10 bizarre proposals for 3D-printed NASA bases on Mars

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We've selected 10 of the most unusual and far-fetched proposals for Mars housing submitted as part of NASA's 3D Printed Habitat Challenge.

A shortlist of 30 designs has been chosen for the 3D Printed Habitat Challenge, launched in May by US space agency NASA and America Makes, the country's national additive-manufacturing innovation institute.

Entrants were challenged to develop "state-of-the-art architectural concepts that take advantage of the unique capabilities 3D printing offers", but also offer comfortable living spaces for future Red Planet inhabitants. A prize of $50,000 (£33,000) will go to the winning design, to be awarded at the 2015 World Maker Faire in New York.



Foster + Partners' has already unveiled its submission – a 93-square-metre habitat that could be assembled a team of semi-autonomous robots using loose soil found on the planet's surface.

Other designs on the shortlist include a doughnut-shaped house, a structure composed of upside-down ice-cream-cone-shaped rooms, and an underground domed structure that appears to take its cues from Middle-earth. Most have been submitted by anonymous design teams.

See Dezeen's selection of the 10 most striking and imaginative proposals below:


Donut House Mk. 1 by A.R.C.H.

Donut House Mk. 1 by A.R.C.H.

This ring-shaped structure offers "efficient extraterrestrial colonisation", and could be produced from basalt fibre-reinforced clay – impervious to fire, chemical degradation and radiation.

According to the team, "the roof is modelled on a gothic arch to minimise overhangs, and enable the structure to be manufactured in one operation, including electrical conduits and plumbing pipes."


The Cones of Mars by 3D Fabrication Technology

The Cones of Mars by 3DFABTECH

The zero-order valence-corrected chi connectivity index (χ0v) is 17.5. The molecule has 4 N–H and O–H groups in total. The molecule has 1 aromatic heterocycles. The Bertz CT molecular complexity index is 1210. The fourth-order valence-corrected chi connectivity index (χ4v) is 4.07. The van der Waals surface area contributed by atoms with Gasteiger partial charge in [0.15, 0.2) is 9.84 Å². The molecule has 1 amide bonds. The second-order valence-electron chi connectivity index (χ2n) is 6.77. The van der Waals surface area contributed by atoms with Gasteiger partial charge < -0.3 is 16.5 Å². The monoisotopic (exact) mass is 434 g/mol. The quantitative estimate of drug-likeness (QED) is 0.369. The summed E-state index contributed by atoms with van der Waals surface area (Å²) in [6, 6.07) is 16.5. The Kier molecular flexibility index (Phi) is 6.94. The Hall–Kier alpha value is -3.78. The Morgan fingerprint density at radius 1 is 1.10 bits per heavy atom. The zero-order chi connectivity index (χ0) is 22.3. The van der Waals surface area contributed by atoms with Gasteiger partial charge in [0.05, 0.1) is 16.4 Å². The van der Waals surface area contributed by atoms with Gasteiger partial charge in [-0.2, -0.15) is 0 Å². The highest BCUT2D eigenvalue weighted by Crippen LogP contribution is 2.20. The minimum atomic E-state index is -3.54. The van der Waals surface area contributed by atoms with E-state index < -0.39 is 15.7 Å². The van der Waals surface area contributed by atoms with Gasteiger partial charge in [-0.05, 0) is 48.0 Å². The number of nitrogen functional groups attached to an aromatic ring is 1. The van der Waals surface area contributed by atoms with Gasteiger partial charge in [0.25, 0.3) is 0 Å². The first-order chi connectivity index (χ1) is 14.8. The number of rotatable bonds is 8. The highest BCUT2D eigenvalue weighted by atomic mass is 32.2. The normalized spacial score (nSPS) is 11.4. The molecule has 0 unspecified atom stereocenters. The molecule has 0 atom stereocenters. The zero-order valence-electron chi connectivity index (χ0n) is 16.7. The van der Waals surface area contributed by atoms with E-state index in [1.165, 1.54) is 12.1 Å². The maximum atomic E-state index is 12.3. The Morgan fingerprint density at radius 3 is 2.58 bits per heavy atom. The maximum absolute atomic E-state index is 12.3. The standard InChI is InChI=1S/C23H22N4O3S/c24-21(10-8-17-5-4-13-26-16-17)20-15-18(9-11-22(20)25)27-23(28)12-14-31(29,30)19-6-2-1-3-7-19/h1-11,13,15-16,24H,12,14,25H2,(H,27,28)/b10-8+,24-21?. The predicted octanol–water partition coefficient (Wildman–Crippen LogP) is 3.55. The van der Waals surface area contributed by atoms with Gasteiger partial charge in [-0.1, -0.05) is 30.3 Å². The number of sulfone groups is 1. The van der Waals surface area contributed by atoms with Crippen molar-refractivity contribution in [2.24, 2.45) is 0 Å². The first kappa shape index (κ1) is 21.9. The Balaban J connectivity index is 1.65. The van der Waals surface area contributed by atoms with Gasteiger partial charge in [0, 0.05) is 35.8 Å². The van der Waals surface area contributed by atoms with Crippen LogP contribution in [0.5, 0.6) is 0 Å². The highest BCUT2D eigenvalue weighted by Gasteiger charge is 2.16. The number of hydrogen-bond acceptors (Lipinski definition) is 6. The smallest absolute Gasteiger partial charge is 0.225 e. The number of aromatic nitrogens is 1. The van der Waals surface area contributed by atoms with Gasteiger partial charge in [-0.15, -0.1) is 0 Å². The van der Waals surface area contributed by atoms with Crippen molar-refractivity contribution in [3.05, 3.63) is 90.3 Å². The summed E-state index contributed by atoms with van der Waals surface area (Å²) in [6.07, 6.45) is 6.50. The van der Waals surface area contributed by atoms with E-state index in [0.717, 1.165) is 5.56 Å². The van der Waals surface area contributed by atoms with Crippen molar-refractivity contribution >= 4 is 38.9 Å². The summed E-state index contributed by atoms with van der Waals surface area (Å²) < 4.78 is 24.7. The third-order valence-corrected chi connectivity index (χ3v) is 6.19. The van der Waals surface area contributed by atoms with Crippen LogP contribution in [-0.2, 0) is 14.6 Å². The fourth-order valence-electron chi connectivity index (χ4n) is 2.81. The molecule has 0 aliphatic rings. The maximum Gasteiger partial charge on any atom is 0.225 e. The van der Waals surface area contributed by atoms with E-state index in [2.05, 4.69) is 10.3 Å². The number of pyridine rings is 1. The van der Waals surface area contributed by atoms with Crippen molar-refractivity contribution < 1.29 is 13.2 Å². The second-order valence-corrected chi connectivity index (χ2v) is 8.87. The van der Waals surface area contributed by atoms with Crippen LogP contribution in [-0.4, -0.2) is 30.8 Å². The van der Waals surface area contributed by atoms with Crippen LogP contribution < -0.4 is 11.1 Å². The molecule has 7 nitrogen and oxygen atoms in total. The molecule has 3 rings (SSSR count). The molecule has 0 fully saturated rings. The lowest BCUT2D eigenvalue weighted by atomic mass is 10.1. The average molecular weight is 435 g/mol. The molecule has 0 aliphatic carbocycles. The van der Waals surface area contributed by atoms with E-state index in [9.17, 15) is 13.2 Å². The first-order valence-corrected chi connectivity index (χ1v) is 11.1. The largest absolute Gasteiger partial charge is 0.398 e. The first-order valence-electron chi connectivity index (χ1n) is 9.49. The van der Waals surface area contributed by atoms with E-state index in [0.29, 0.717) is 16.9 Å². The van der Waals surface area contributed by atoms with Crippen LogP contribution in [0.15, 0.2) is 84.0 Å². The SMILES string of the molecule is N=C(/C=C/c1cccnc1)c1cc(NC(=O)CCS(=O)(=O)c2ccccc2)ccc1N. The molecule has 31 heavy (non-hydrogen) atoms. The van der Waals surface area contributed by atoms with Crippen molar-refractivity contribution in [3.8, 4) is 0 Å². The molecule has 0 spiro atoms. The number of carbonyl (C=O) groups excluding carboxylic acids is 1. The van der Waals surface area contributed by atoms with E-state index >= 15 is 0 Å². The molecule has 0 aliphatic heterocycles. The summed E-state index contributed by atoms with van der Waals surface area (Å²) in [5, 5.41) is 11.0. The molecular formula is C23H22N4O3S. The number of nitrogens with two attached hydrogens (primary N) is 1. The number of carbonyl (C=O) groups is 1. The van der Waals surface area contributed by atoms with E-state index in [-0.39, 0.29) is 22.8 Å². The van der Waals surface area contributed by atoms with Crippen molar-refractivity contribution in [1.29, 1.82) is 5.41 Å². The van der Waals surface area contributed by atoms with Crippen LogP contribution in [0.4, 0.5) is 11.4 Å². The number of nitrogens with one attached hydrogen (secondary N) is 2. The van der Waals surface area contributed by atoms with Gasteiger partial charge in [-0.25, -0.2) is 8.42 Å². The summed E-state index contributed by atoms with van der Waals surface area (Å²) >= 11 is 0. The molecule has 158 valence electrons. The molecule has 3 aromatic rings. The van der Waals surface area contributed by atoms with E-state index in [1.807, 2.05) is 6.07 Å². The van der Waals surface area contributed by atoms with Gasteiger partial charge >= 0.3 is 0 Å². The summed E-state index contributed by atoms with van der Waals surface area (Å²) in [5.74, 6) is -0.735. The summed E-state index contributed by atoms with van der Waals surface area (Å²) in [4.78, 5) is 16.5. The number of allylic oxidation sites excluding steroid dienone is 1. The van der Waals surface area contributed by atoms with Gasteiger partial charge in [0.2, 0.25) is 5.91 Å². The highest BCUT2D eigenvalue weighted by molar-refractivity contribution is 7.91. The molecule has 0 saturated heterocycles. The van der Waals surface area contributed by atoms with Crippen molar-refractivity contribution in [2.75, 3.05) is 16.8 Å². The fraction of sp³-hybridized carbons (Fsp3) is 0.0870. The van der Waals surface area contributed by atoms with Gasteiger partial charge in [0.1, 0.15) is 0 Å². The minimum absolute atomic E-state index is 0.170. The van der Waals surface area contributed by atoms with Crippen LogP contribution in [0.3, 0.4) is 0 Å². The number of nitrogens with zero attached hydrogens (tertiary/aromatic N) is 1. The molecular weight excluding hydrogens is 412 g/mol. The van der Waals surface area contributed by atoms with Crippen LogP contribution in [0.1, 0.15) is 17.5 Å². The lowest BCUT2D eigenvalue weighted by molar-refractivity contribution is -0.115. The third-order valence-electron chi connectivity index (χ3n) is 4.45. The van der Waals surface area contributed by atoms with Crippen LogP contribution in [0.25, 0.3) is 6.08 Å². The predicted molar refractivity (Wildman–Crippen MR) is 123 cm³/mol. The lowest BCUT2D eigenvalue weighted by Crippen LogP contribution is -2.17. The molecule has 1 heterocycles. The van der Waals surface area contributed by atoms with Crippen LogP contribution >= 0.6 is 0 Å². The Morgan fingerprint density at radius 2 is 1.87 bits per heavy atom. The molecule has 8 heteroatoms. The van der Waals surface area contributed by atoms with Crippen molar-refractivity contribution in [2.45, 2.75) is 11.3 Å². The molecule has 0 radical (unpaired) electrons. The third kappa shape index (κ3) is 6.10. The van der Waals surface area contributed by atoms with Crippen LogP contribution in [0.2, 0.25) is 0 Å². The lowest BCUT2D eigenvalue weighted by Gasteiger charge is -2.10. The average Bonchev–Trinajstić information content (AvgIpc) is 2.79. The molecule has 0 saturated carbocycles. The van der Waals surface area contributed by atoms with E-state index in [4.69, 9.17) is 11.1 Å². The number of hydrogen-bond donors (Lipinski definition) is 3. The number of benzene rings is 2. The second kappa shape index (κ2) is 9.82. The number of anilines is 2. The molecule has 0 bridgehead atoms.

This Mars base could allow four inhabitants to take advantage of its various social spaces. The cone-shaped rooms are separated by tunnels, to create a "home-like design with privacy for the crew".

The pointed roofs are designed to minimise snow accumulation, protect against sandstorms, and contain a layer of salty Martian water to shelter the structure from radiation and extreme temperature.


The Radicle by Parallax

The Radicle by Parallax

Ambitiously described as "a seed for interplanetary colonisation", the Radicle is an expandable modular system that can be "planted" on Mars.

The habitat is constructed as a set of pre-fabricated foldable envelopes, that are deployed to create a working and living space, encased in a 3D-printed shell constructed from planetary resources.


Wazzu Dome (Domed Outpost for Mars Exploratio) by WSU 3D Printing Research Team

Wazzu Dome by WSU 3D Printing Research Team

This partially underground dome-shaped structure is "whimsically reminiscent of J R Tolkien's Hobbiton homes", said the design team in a statement.

Ceilings and foundations could be constructed simultaneously, lessening the build time, while being underground would offer inhabitants greater protection from the planet's challenging environment.


RedWorks Habitat by RedWorks

RedWorks Habitat by RedWorks

Another underground habitat, RedWorks has been "adapted from construction principles of ancient cultures, such as pit houses and pueblos as well as natural constructs like the shell of the nautilus".

The structure could be built upwards from the base of its excavation pit, with multiple levels organised around a central support shaft.


Ice House by Search/Clouds Architecture Office

Ice House by SEArch/Clouds Architecture Office

The shark fin-shaped Ice House could use water as its core resource to create a multi-layered shell of ice that would house a lander habitat and gardens.